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California Right to Die Law Allows 111 Deaths in 6 Months

Image: California Right to Die Law Allows 111 Deaths in 6 Months

In this Sept. 11, 2015, file photo, Debbie Ziegler, mother of Brittany Maynard, speaks to the media after the passage of legislation, which would allow terminally ill patients to legally end their lives, at the state Capitol in Sacramento, California. (AP Photo/Carl Costas, File)

By    |   Wednesday, 28 Jun 2017 12:01 PM

California's Right to Die Law opened the door for 111 people to take their own lives using lethal prescriptions during the first six months of the law, state data released Tuesday said.

Satistics on those taking their lives appeared in some respects to mirror those in Oregon, which was the first state to legalize the practice almost 20 years ago, according to the Los Angeles Times.

The Times reported that physician-assisted deaths made up six out of every 10,000 deaths in California between June and December 2016, much lower than the 2016 rate in Oregon, where lethal prescriptions accounted for 37 per 10,000 deaths.

"The state's data show that even during the early months of the law's implementation, the law was working well and terminally ill Californians were able to take comfort in knowing that they had this option to peacefully end intolerable suffering," Matt Whitaker, who works for Compassion & Choices, an advocacy group for the law, told the Times.

Alexandra Snyder, an attorney for Life Legal Defense Foundation and critic of the law, told the Times that there is no way to determine whether a patient was coerced into taking the drug.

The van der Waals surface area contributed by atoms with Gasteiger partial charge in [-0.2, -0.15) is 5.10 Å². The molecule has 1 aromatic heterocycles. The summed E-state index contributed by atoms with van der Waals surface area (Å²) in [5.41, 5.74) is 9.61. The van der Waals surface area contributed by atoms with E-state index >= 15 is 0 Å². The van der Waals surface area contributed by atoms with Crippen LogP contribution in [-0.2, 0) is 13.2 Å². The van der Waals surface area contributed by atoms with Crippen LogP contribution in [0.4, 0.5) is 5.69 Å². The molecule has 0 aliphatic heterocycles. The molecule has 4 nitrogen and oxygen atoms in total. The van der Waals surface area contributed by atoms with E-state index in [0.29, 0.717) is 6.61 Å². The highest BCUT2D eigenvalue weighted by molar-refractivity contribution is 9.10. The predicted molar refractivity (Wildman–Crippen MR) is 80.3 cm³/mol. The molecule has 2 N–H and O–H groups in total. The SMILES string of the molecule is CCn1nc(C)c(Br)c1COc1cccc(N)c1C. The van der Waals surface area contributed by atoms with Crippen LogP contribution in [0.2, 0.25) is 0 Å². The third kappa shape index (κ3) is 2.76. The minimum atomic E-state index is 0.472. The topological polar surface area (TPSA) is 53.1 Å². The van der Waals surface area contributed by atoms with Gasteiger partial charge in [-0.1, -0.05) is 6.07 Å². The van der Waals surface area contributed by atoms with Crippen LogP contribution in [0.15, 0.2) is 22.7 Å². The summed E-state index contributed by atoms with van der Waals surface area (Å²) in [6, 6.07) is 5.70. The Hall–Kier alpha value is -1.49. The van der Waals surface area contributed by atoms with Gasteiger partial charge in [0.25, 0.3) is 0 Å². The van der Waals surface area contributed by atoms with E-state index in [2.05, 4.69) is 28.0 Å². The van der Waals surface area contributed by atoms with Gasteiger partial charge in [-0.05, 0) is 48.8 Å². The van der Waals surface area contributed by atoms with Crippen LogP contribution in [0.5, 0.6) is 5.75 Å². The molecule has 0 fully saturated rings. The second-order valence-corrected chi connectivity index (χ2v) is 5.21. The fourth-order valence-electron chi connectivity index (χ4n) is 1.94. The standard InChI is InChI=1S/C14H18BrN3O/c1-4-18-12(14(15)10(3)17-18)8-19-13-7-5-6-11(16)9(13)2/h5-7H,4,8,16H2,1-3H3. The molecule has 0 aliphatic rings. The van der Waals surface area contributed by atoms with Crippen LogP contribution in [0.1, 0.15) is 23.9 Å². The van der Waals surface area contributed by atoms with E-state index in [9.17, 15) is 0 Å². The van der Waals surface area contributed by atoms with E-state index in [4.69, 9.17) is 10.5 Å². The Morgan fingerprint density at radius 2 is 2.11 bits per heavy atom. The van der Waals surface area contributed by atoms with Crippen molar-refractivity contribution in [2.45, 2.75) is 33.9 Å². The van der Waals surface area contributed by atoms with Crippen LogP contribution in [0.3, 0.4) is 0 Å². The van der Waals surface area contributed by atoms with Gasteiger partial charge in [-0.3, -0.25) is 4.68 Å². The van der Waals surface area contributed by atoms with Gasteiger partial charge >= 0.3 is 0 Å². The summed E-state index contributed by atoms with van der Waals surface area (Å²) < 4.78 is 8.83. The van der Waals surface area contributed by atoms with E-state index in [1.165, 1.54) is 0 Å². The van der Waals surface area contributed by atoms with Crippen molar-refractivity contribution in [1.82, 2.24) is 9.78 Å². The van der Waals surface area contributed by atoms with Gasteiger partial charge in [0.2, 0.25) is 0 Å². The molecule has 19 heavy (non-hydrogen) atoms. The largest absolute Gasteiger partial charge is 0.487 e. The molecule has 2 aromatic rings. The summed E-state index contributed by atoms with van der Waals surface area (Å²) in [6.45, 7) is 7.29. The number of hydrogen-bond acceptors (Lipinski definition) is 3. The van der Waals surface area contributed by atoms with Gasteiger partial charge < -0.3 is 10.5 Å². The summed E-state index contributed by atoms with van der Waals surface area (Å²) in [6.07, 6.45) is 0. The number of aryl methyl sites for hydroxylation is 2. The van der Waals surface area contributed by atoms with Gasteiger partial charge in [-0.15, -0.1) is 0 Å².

"Patients are not required to have even a basic psychological evaluation prior to receiving a prescription for lethal drugs," a message on the Life Legal Defense website addressing assisted suicide said. "In California, terminally ill patients committed to mental institutions can request assisted suicide and be released so they can kill themselves.

"Patients in Oregon have been refused chemotherapy, but their insurance companies will pay for so-called 'aid-in-dying' drugs. Terminally ill patients are highly susceptible to even subtle suggestions that they are becoming too expensive or burdensome," the website statement continued.

The Sacramento Bee reported that 58.6 percent, of those who sought the drugs suffered from cancer, 18 percent had a neuromuscular disorder such as ALS and Parkinson's, and others had heart disease and respiratory diseases.

The Bee said that, according to the state statistics, that the median age of people using the new law was 73, with 42 percent age 80 and higher. The statistics also revealed that 102 out of the 111 who died were white, with Asians making up six of the total and blacks and Hispanics at three each, according to the Bee.

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California's Right to Die Law opened the door for 111 people to take their own lives using lethal prescriptions during the first six months of the law, state data released Tuesday said.
california, right to die, law
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2017-01-28
Wednesday, 28 Jun 2017 12:01 PM
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